AOL Travel

Jacksonville Neighborhoods

Most of the city’s neighborhoods aren’t destinations in the usual sense; there are scattered attractions in many of them, but only the beaches and Fernandina stand out as places where you might stroll around. Downtown does have a small concentration of attractions—a few museums, Jacksonville Landing, the weekly Riverside Arts Market—as does San Marco just opposite on the south shore of the river. Otherwise, plan on doing some driving to get between points of interest. The St. Johns River defines the area’s geography. It enters the city from the south and then turns east to the Atlantic Ocean. On its north bank are Downtown and the Northside; on its south and eastern bank is the Southside; Westside is, unsurprisingly, on the west bank. The beaches are south of the river’s mouth while Amelia Island is north of it. Getting from one area to another usually means crossing a bridge—the Acosta and Main Street bridges into Downtown, the Fuller Warren (I-95) that leads through the city and over a second bridge to the Northside and Dames Point to the airport and Amelia Island. Plan extra driving time to negotiate these choke points during rush hours.


The Downtown district stretches from the riverfront north and west until it merges with Northside and Westside, but only the area close to the river is of interest to visitors. This is where the tallest buildings are, along with EverBank Field (home of the NFL Jaguars), the Cummer Museum of Art & Gardens, Jacksonville Landing and the Florida Theatre. Riverside is part of Downtown, extending on both sides of the Fuller Warren Bridge. This is where you’ll find the Cummer Museum of Art & Gardens, Jacksonville Landing, the Jaguars Stadium and both the gracious old Riverside district and the urban pioneers in the King Street District.


This encompasses the whole area south and east of the St. Johns River, and contains many micro-neighborhoods—San Marco, St. Nicolas, Lakewood—most of which have little attraction for visitors. Jacksonville is an automobile town, and you’ll need it cover the distances between the Beaches, Southside and Downtown.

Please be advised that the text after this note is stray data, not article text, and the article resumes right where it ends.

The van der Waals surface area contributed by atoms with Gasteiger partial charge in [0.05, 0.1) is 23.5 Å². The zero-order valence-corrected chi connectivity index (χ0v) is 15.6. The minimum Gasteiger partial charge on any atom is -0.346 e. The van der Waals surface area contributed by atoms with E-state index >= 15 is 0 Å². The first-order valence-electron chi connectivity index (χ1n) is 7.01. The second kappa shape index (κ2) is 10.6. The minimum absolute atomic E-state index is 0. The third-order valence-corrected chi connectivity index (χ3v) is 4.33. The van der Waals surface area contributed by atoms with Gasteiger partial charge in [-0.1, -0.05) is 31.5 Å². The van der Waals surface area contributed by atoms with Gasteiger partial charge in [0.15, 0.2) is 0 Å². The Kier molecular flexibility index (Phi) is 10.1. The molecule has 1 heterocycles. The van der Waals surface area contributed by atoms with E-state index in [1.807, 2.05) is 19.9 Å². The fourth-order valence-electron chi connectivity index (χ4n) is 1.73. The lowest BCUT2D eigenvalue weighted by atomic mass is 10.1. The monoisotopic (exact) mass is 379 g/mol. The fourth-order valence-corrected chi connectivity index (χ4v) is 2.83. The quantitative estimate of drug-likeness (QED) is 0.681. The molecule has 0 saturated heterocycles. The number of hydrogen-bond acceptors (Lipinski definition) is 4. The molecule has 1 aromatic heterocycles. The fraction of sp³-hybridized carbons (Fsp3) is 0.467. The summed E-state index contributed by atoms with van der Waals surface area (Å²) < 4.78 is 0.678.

Amelia Island/Fernandina Beach

About a half hour drive north of Downtown, Amelia is a barrier island just north of the mouth of the St. Johns River. It touches Cumberland Sound, which is the border between Florida and Georgia. As a neighborhood, we’ve used it to include the other barrier islands nearby, Little Talbot and Fort George. There are two sides to Amelia Island: The ocean side is host to several resorts, notably Amelia Island Plantation and The Ritz-Carlton Amelia Island sited along miles of unspoiled beach. The western (river) side is home to the historic town of Fernandina Beach, packed full of beautifully preserved 19th century mansions.

The Beaches

There are three beach towns on the Atlantic Ocean, though you’d be hard pressed to tell where one begins and the other leaves off. From north to south, they are Atlantic Beach, Neptune Beach and Jacksonville Beach. Of the three, Atlantic Beach is the liveliest, with its small downtown area loaded with beach bars and restaurants. The others aren’t far behind, and there ample opportunities to eat and drink in all three. Collectively, the Beaches are the soul of the city, which values playtime as much as working and very few places require anything more formal than shorts/shirt/sandals.

Ponte Vedra

South of Jacksonville Beach, the little town of Ponte Vedra (PAHN-tuh VEE-druh) is a jewel. Most of the land was originally owned by a mining company that worked the nearby beach for minerals during World War I. The company’s managers built themselves a golf course and a lodge, which was the beginning of the Ponte Vedra Inn & Club. Careful and slow development resulted in a town with a mix of mega-mansions and New England shingle style homes along the ocean and two terrific resorts, PVI and Sawgrass. The beach here is covered in tiny shells, brought ashore by a current that hits the coast here. That also makes it a good surfing beach. Although it feels completely isolated, Ponte Vedra is only 10 minutes from Jacksonville Beach and 45 minutes from Downtown.